Congresswoman Liz Cheney

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Two decades ago Wyoming senior Senator Mike Enzi voted to impeach Bill Clinton for obstructing justice and perjury. He's now retiring at the end of his term and when I asked if he had anything to say about these current allegations against President Trump, he offered this.

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U.S. Bureau of Land Management

The Trump administration is trying to relocate the bulk of the headquarters of the Bureau of Land Management from Washington to Colorado, which is getting cheers from Wyoming lawmakers. But Democrats view the move as problematic and a way to gut the agency.

A gas flare, used to burn off flammable gas -- on Highway 59 from Gillette
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House Democrats are taking aim at an issue Wyoming Senator John Barrasso seems to have spent the most time on in the past few years: Exporting American, well - Wyoming energy - abroad.

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United States Secretary of Agriculture Sonny Perdue visited the Thunder Basin National Grassland on Wednesday. He took a horseback ride through the area in eastern Wyoming where ranchers and wildlife advocates have been working to find an amicable solution to the question of prairie dogs.

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A new United Nation's report compiled from scientific data across the globe predicts that if unchecked, manmade climate change could cost around one million species their very existences. That caught the attention of Democrats and Republicans, but that doesn't mean Wyoming lawmakers are changing their tunes.

Wyoming's U.S. Representative Liz Cheney speaking on the RECLAIM act in a committee hearing
Natural Resources Committee

A bill aiming to disperse a billion dollars to help communities with coal mine reclamation has passed through the Natural Resources Committee in the U.S. House of Representatives. The RECLAIM Act would use funds from the abandoned mine land (AML) fund to clean-up mines abandoned from before 1977, as a way to revitalize communities that were once reliant on coal.

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President Trump is now backing a lawsuit that would invalidate the entire Affordable Care Act, and that's promising to make health care a major election issue next year. Wyoming Republicans are fine with that, even though they have failed to repeal and replace when they controlled both chambers of Congress.

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Wyoming now has two lawmakers in Washington who are also Republican Party leaders and they're promising to make the progressive Green New Deal on climate change a major part of the debate going forward, even as Democratic Party leaders are trying to change the subject.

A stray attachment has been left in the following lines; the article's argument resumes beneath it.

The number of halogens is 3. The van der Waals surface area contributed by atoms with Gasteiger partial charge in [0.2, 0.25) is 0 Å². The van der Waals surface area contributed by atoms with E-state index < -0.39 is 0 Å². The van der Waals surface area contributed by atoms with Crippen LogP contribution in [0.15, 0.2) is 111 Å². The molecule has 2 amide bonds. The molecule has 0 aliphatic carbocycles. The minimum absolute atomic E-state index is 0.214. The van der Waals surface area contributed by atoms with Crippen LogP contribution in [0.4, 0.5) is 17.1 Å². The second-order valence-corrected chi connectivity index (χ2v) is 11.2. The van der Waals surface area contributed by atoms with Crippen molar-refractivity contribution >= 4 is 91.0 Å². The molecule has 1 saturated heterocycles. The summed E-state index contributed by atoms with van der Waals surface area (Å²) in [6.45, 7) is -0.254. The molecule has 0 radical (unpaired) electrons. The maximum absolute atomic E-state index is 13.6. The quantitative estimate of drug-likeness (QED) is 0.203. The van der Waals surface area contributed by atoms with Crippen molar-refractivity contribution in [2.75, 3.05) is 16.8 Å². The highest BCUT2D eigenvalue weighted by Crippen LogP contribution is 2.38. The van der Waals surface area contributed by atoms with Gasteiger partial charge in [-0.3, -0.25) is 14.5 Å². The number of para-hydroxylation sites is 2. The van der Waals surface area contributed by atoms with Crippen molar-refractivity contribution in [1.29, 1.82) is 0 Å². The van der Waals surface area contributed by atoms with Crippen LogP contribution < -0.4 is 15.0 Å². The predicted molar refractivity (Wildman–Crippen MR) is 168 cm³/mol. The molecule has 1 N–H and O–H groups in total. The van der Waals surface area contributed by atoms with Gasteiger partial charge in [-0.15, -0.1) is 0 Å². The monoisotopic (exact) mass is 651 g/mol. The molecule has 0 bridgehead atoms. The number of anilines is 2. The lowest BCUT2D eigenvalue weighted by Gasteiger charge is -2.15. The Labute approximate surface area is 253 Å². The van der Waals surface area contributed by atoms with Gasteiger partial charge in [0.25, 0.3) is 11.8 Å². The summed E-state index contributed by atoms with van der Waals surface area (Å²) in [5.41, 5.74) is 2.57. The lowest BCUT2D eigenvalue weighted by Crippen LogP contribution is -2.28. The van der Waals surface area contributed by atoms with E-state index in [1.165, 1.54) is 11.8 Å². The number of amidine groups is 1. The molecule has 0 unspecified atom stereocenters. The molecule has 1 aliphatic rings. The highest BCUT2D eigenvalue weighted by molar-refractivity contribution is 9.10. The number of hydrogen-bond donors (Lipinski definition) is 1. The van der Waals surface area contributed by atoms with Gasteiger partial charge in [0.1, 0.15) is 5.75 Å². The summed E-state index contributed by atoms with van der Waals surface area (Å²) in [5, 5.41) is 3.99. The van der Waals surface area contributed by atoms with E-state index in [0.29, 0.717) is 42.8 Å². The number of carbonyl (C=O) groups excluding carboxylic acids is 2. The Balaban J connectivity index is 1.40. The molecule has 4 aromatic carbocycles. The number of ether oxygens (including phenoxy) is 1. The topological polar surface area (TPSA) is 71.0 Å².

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Wyoming Republican Congresswoman Liz Cheney turned some heads in Washington last week when she opposed a resolution denouncing all forms of hate. She was one of a mere 23 who voted against the measure.

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House Democrats are pushing an effort to overhaul the nation's election and ethics laws. But Wyoming Republicans say the effort is a smokescreen to help keep Democrats in power.

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This week the U.S. House overwhelmingly passed a measure rejecting President Trump's emergency declaration so he can build his long-desired wall. There also seems to be enough opposition in the Senate to reject it, but neither chamber looks to have enough votes to override Trump's promised veto. But Senator John Barrasso is all in with Trump. 

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This week the U.S. Senate passed a sweeping and historic bill that would make the Land and Water Conservation Fund permanent. A feat many hunters and fisherman, along with environmentalists, had thought was impossible after the GOP allowed it to lapse last year.

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The president's State of the Union address included him laying out his vision for U.S. energy policy, which had Wyoming Senator John Barrasso standing and clapping wildly - in part because he was on the GOP leadership team that spent two years focused on unwinding basically any regulations they could.

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As lawmakers will now try and reach a compromise with the short term lifting of the government shutdown, Wyoming lawmakers are holding firm with President Trump's demand for a wall.

While many pundits are predicting pure gridlock for the next two years, Wyoming's senior senator Mike Enzi senses an opening to completely revamp how Washington spends money. He's the chair of the Budget Committee and he's using that perch to call for overhauling the way both parties dole out cash and blow up the federal debt and deficit, including Republicans over the last two years. That's why Enzi wants to start by changing from an annual to a two-year budget process, like they have in Cheyenne.